Q&A on OSHA's upcoming vaccine mandate: What it means for HR.

AuthorConn, Rachel
PositionNuts & Bolts

On Sept. 9, President Biden instructed OSHA to issue an emergency temporary standard (ETS) that will require all companies with 100 or more employees to ensure their workforce is "fully vaccinated" and to require employees who remain unvaccinated to undergo testing on at least a weekly basis. This ETS is expected to be published in the coming weeks and take effect this fall.

How will the ETS be enforced?

While Federal OSHA has broad investigative and enforcement authority, most Fed/OSHA investigations begin with either employee complaints or reportable incidents. After such investigations, Fed/OSHA can assess penalties of up to almost $14,000 per violation, meaning a failure to comply with this mandate could get very costly for employers.

How will the 100-employee threshold be counted?

There are various ways to count employees. It is not yet clear what standard will apply. However, given the sweeping nature of the mandate, we expect this threshold will be applied as broadly as possible.

Will employers have to pay for testing?

The announced plan does not specify who will pay for the costs of the required weekly tests, whether employers will be required to provide paid time off for testing or what tests employers may accept to meet the (weekly) requirement.

Will this ETS apply to remote workers?

The phrasing of President Biden's announcement, as well as the White House publication, point to the requirement being for employees who are "coming to work" as opposed to those who are working from home. However, the ETS will likely have exemptions for those workers who do not have workrelated contact with other persons.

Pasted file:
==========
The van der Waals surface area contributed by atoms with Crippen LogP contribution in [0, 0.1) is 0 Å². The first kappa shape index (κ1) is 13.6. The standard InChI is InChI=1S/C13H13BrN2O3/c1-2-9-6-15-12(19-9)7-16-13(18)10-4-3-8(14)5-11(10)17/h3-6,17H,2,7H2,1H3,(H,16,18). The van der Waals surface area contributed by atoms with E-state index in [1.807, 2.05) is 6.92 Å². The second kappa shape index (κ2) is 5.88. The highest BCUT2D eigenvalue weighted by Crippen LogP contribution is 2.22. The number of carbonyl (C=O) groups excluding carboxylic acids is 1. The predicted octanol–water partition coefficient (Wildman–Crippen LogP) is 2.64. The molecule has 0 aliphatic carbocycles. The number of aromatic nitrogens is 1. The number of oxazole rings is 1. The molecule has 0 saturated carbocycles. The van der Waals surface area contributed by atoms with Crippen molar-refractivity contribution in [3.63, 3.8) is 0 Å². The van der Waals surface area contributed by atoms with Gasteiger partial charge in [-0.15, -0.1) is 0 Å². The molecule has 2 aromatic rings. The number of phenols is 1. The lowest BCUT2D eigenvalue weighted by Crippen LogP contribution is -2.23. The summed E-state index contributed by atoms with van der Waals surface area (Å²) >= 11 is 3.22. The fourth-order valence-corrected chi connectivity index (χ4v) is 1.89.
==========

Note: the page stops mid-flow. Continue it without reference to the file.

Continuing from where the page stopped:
How will 'fully vaccinated' be defined?

The CDC currently considers an individual to be "fully vaccinated" two weeks after either their second dose in a two-dose series, such as the Pfizer or Moderna vaccines, or their only dose of a single-dose Johnson & Johnson vaccine. Despite the current debate surrounding booster shots, it is expected the ETS will track the existing CDC guidance.

Will there be exceptions allowed for medical conditions and religious beliefs?

Statements made by President Biden and other White House officials indicate the vaccine requirements will allow for vaccination exemptions for those with medical conditions or sincerely held religious beliefs that prevent vaccination. It is not clear whether the ETS will provide more guidance than the somewhat sparse FAQs on this topic issued by the EEOC regarding required...

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